By Sgt. Cheryl Cox, 1st Brigade Combat Team JournalistApril 30, 2015
FORT DRUM, N.Y. (April 30, 2015) -- As the sun crested the horizon and hurricane-force wind gusts blew through Fort Drum on the morning of April 20, 817 infantrymen from across 1st and 2nd Brigade Combat Teams, 10th Mountain Division (LI), began the first of five days of intense testing as they took aim at earning the revered and highly coveted Expert Infantryman Badge.
It may only be a silver and enamel badge 7/16 inch tall and 3 inches wide, consisting of an infantry musket on a light blue bar with a silver border, but thousands of infantry Soldiers over the past 71 years have been willing to shed blood, sweat and tears to earn it. The EIB is an important rite of passage among the ranks of infantrymen throughout the United States Army.
"The EIB is what denotes you as an expert in your field," said Sgt. Christopher Moyer, sniper section leader with Headquarters and Headquarters Company, 1st Battalion, 87th Infantry Regiment, who earned his EIB just last year.
"Anyone can be an infantryman," he continued. "Graduating basic training isn't super complicated. Showing up at your unit and doing whatever they assign you isn't super complicated.
"Being able to perform the 30-some tasks to standard every time on test day is what denotes 'just normal everyday infantryman' to the guys who are the experts in the field," Moyer concluded.
The EIB test is administered on average once per year with pass rates usually near 10 percent, depending on the unit conducting testing, for all Soldiers with a primary military occupational specialty in the 11 or 18 series or commissioned officers in the infantry or Special Forces branches.
Many Soldiers will not earn the EIB on their first attempt. Staff Sgt. Harrison Scurry of C Company, 2nd Battalion, 22nd Infantry Regiment, knows this fact all too well.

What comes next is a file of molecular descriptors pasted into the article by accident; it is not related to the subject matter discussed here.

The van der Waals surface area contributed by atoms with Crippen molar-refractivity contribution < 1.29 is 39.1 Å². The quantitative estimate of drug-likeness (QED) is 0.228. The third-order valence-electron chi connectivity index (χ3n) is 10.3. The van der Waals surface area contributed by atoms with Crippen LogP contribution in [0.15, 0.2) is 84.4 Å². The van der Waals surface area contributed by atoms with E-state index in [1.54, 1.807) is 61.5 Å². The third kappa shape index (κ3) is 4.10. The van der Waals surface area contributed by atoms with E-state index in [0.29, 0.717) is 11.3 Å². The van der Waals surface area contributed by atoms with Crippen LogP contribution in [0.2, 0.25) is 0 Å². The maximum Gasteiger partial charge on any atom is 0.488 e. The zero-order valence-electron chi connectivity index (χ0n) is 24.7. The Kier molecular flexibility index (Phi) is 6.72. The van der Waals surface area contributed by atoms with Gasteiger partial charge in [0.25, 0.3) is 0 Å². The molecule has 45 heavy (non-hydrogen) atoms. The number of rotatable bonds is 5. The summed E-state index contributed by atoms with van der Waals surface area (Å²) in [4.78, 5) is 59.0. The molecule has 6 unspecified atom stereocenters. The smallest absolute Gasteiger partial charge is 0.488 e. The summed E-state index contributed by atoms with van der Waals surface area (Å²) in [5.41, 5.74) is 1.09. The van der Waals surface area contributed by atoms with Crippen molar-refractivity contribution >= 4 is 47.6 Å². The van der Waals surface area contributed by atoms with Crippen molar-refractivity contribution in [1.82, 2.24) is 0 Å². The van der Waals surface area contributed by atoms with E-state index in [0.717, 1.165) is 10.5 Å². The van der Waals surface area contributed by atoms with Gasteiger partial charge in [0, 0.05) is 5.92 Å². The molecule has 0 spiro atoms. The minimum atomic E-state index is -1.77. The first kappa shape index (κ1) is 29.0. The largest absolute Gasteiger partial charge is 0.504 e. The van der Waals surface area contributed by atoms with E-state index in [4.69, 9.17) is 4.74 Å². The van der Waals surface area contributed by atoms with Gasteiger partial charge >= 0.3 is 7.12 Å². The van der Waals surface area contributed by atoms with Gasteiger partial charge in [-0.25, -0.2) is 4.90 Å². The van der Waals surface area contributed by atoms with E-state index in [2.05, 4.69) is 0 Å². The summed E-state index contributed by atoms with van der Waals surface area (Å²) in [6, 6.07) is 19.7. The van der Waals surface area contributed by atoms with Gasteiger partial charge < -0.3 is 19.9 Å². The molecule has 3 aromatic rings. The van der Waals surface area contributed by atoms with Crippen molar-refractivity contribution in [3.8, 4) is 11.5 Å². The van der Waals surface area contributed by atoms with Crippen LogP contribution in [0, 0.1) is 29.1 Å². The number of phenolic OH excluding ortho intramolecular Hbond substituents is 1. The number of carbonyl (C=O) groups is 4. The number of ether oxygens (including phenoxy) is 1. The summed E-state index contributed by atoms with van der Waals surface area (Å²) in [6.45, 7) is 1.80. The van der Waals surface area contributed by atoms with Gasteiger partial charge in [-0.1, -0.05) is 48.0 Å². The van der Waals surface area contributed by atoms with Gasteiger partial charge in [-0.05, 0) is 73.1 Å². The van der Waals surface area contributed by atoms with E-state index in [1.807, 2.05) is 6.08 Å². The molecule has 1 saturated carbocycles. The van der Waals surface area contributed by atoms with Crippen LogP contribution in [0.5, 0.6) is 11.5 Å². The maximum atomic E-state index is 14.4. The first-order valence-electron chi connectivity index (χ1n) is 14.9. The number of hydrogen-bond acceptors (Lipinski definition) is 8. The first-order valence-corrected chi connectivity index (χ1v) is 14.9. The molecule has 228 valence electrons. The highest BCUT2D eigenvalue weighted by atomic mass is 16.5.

"Everybody thinks the EIB is a one-time deal. Sometimes you don't get it. You got people out here -- two times, three times. This is my third time going for the EIB. It's that resilience thing," Scurry said. "You might fail the first time, (but) then you come back hard again. You fail the second time, and you come back hard again. Third time, I'm not going to say you are going to get it, great saying, but you just keep on going and going until you get your EIB."
The EIB test process has been derived to measure the mastery of individual skills through different evaluations over a five-day period. This evaluation consists of the Army Physical Fitness Test, day and night land navigation, nine weapons master skills testing stations, three individual tactical test lanes composed of 30 individual tasks, a 12-mile foot march, and a weapons proficiency test.
These evaluations place eligible candidates under varying degrees of stress to test their physical and mental abilities as they execute critical infantry tasks to established standards.
"The men before you earned this coveted award amidst a bizarre array of North Country spring weather: hurricane force gusts during the APFT two-mile run on Monday, sleet and rain during land navigation on Monday night, a little sunshine on Tuesday, snow during lane training on Thursday, and temperatures this morning during the foot-march that dipped well below freezing," Col. Frederick "Mark" O'Donnell, 1st Brigade Combat Team commander, said during the awards ceremony.
"So while the EIB typically rewards technical and tactical competence, the Soldiers here today also displayed incredible amounts of mental and physical resilience that their peers in better climates when testing for EIB never have to endure," he continued. "That extra degree of difficulty is definitely worth noting."
O'Donnell expressed how the EIB is the hallmark of a great infantryman, noting the Soldiers recognized during the ceremony truly reflect the Soldier's Creed in the quote that says "I am an expert and I am a professional. I stand ready to deploy, engage and destroy the enemies of the United States in close combat."
"It is easy to forget how important mastery of individual skills is to our profession," O'Donnell said. "However, EIB is a reminder of its value and benefit in building other skills. Too often we say how we got it, of course we can do that, but remember -- 817 started, 102 are standing in front of you. Not everyone gets it; not everyone's got it.
"EIB is a reminder that individual skills training, when conducted to high standards, produces masters of our profession," he said in conclusion. "These men, our newest EIB award winners, are truly the greatest warriors in the 10th Mountain Division. I'm very proud of them."